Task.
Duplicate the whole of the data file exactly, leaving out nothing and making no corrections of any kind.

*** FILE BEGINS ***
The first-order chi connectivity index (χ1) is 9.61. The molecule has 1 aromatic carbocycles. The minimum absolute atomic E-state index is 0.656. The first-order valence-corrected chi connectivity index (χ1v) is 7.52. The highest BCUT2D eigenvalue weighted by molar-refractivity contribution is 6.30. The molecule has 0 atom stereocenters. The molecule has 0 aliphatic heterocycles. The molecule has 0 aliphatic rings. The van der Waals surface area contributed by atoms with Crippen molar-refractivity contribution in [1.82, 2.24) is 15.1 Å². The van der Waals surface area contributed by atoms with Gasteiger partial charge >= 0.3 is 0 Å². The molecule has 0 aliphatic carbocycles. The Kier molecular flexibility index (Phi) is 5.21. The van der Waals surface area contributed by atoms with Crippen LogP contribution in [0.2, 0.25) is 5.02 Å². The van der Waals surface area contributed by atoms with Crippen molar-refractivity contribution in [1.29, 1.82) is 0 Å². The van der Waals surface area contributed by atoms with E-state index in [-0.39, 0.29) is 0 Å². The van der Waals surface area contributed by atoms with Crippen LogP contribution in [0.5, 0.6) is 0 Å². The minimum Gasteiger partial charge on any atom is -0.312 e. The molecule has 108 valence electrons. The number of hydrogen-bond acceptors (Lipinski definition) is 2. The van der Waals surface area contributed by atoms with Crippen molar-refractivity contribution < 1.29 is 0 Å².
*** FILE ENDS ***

The first-order chi connectivity index (χ1) is 9.61. The molecule has 1 aromatic carbocycles. The minimum absolute atomic E-state index is 0.656. The first-order valence-corrected chi connectivity index (χ1v) is 7.52. The highest BCUT2D eigenvalue weighted by molar-refractivity contribution is 6.30. The molecule has 0 atom stereocenters. The molecule has 0 aliphatic heterocycles. The molecule has 0 aliphatic rings. The van der Waals surface area contributed by atoms with Crippen molar-refractivity contribution in [1.82, 2.24) is 15.1 Å². The van der Waals surface area contributed by atoms with Gasteiger partial charge >= 0.3 is 0 Å². The molecule has 0 aliphatic carbocycles. The Kier molecular flexibility index (Phi) is 5.21. The van der Waals surface area contributed by atoms with Crippen LogP contribution in [0.2, 0.25) is 5.02 Å². The van der Waals surface area contributed by atoms with Crippen molar-refractivity contribution in [1.29, 1.82) is 0 Å². The van der Waals surface area contributed by atoms with E-state index in [-0.39, 0.29) is 0 Å². The van der Waals surface area contributed by atoms with Crippen LogP contribution in [0.5, 0.6) is 0 Å². The minimum Gasteiger partial charge on any atom is -0.312 e. The molecule has 108 valence electrons. The number of hydrogen-bond acceptors (Lipinski definition) is 2. The van der Waals surface area contributed by atoms with Crippen molar-refractivity contribution < 1.29 is 0 Å².